Lake Forest Park

Latest Staff Picks

Mildred is a litte odd, she's socially awkward and has just started a job at the top secret Hanford nuclear test site. But like the mythical Cassandra, she has the gift of prophecy, and she is doomed to be right, but never believed. Quirky and hopeful, unpleasant and dark, this book will tear you in a million different directions. You'll see the horror or war. The horror of being different. The horror of men. The horror of women. All told through the perspective of a character that youre not sure you can even believe. This is an intrigiong, disorienting and intense read that will keep you on the edge until the very end.

Picked by Courtney

She's at it again. Hide your children.

Picked by Wesley

Zweig here captures two striking truths. First, the transition from child to adult comes not by steady gradualism but in catalytic episodes in which the membrane between the two worlds thins by means of betrayal, violence (emotional and otherwise), and critical acts of independence. Second, a shocking number of life's Big Moments would entirely resemble cheap melodrama if not for the transmuting--almost alchemical--effect these moments initiate deep in the souls of innocent parties who are snared in the drama's orbit. A compulsive read!

Picked by Adam

In this gently fantastic and hallucinatory first novel by celebrated graphic designer Peter Mendelsund (What We See When We Read), Percy Frobisher travels to a kind of uncanny TED-conference institute in the desert to work on a project that grows more unfocused as the days pass, while becoming more and more fascinated with a local shop that can apparently reproduce anything at all.

Picked by Stephen

Ann Leckie is so intelligent and so wise about the way she crafts her stories. What we have here is a slow burn fantasy novel told from the perspective of an ancient god that resides in a huge rock, a plot summary which does not sound even remotely exciting. But friends, I'm here to tell you that it is. You will see life evolve, languages emerge and change, cultures form and get subsumed, and religious worship come into being. There is war, there is blood sacrifice, there are fully developed queer / trans characters. There is the deep, echoing feeling that life existed before you were born and will continue after you die.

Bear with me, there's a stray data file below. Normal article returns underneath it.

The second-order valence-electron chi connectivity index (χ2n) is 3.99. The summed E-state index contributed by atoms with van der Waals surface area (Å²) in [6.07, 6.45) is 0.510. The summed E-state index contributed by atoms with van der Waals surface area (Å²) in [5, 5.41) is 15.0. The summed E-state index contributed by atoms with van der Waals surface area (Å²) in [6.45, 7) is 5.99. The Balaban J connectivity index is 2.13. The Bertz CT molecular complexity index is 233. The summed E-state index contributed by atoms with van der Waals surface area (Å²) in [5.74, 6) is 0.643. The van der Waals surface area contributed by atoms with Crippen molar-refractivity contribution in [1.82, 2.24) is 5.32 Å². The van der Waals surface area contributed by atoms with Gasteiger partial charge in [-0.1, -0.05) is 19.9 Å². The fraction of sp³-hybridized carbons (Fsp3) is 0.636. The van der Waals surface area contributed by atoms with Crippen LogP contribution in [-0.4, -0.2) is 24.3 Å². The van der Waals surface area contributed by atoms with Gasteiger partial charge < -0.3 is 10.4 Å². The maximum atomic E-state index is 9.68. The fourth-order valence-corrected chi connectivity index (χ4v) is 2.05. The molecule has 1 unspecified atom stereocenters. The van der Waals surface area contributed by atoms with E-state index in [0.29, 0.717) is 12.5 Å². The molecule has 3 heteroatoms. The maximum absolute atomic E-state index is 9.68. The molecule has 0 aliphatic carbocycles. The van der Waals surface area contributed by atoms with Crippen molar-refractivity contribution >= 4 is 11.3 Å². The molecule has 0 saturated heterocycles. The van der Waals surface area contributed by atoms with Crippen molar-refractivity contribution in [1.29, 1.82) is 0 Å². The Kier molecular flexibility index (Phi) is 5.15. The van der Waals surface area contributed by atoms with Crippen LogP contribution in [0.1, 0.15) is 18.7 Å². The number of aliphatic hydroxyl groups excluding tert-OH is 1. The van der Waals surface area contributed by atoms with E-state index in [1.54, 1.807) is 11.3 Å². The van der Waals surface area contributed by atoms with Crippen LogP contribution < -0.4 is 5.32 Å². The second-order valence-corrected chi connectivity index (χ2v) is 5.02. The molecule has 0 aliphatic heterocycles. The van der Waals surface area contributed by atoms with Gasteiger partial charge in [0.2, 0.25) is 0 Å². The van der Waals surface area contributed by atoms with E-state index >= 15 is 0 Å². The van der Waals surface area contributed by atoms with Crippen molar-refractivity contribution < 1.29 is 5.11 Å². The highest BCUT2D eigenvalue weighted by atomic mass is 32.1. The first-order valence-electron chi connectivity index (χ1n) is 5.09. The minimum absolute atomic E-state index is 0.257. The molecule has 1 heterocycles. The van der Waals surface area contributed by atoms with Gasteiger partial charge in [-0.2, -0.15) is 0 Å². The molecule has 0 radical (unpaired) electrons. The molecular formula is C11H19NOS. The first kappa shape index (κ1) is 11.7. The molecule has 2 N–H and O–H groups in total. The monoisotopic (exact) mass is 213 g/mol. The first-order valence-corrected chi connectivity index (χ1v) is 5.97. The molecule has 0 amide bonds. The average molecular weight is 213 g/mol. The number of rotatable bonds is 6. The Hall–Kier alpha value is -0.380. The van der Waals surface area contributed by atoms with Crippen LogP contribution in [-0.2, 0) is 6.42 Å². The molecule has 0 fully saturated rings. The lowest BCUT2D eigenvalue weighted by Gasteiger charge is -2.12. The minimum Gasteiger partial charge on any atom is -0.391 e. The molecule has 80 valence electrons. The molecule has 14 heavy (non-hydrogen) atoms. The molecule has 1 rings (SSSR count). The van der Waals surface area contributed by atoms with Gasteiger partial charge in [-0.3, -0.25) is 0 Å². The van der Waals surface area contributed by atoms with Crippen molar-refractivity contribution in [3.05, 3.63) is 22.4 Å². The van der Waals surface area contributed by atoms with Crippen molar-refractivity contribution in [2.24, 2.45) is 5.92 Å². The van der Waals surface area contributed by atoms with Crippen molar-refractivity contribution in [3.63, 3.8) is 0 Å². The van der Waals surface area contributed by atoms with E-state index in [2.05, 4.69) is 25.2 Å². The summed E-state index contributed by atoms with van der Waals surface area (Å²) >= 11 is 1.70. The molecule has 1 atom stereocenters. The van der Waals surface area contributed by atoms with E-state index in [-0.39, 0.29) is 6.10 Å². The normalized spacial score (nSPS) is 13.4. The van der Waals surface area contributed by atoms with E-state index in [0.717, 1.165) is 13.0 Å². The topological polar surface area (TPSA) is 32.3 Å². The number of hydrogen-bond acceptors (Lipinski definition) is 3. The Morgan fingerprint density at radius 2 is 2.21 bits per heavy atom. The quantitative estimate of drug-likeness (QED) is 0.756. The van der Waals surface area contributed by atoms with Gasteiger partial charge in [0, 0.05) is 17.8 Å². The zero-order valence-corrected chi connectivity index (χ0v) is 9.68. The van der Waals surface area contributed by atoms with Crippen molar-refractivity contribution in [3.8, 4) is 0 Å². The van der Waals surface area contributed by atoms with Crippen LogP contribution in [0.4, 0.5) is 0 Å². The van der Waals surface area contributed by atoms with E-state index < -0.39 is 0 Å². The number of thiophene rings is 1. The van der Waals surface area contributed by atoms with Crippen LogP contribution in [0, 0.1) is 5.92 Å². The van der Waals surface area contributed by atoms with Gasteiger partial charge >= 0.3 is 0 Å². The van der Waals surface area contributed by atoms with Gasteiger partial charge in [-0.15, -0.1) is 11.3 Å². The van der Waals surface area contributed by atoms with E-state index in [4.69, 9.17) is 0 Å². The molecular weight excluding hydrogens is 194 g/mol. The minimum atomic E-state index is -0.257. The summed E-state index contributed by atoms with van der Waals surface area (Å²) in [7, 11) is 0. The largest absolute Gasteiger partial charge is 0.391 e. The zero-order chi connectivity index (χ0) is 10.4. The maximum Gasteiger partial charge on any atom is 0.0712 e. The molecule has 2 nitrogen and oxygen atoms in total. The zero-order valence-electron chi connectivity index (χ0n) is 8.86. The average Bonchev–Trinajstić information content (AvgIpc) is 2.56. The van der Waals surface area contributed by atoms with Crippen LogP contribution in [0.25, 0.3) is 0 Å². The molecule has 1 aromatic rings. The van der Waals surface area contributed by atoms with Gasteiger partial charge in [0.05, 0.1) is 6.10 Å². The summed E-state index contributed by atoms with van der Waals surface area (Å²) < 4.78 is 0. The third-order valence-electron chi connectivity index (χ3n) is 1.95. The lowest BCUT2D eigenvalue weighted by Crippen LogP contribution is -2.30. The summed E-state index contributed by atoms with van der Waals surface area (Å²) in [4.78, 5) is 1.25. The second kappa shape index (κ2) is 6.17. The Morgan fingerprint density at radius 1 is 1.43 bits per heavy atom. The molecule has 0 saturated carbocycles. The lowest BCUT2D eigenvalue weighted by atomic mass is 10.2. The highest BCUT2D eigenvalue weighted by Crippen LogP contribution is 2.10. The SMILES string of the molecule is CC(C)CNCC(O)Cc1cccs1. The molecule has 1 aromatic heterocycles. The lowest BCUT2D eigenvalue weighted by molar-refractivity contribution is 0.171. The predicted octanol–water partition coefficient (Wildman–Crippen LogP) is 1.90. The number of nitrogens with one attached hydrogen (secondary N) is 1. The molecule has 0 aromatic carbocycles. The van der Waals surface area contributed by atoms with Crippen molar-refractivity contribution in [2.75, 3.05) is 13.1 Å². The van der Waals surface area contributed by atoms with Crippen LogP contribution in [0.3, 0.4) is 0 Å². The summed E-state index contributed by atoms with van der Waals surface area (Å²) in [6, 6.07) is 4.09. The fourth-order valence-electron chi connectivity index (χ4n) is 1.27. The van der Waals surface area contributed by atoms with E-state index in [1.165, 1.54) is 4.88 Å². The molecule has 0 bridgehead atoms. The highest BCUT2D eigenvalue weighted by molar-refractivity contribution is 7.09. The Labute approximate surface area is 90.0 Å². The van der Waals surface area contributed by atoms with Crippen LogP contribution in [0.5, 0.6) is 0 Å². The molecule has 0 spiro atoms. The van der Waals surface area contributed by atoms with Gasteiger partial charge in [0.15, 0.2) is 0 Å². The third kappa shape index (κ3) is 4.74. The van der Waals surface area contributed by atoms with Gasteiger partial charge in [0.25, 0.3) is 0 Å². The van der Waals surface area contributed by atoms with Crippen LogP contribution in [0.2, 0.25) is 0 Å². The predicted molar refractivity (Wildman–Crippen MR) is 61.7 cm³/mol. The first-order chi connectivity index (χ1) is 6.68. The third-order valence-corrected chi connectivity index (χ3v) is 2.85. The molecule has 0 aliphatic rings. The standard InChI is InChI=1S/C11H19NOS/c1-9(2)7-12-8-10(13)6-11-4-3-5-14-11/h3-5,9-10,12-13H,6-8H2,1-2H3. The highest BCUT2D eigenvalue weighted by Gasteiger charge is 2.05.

Picked by Anje

The Collected Schizophrenias is a book that will change the way we view people's struggles with mental illness. From diagnosis to her ongoing treatment today, Esme Weijun Wang bravely provides us with an honest portrayal of her life with scizoaffective disorder. Written with a beautiful sensitivity, this book shatters the stigmas we have of schizophrenics and those battling mental illnesses. 

Picked by Kalani

A tragic accident orphans the Moreau children, catapulting them into boarding school and points yet to be known. Older siblings Liz and Marty move on, while Jules seems paralyzed by the loss of his parents and their idyllic life in Munich. With Jules' narration, Wells elegantly weaves the intricate patterns of reaching for security. Flowing language recounts the reunion of this scattered family and the unexpected interruption to their re-found lives. Through Jules, Wells will push readers into also wondering, "What if there's no such thing as time? If everything we experience is eternal, and it's not time that passes us by, but we ourselves that pass by the things we experience?"

Picked by Jane

Despite the subject manner, Doughty approaches her work as a mortician with a "death-positive" attitude, which extends itself to here exploration of cultures working outside the western tradition of burials and mourning. As tender as they are technical, her essays range from the beauty of a funeral pyre in a Colorado community to the high-tech world of Japanese cremation facilities, and all are told in an open and optimistic manner you wouldn't expect from someone dedicated to the art of death.

Picked by Sarah C.

Emotionally dense, but lyrically feather light, Vuong uses classical mythological references, multiple ethnic identities and the tense details of modern life to present a collection that is rich with emotion. He submerges you with his family's experience with the Vietnam War and it's connection to his queer identity in a way that feels incredibly personal and deeply relatable. The intesity of these poems consistently made me feel as if I had the wind knocked out of me, and  left me with an ache in my chest long after I finished.

Picked by Courtney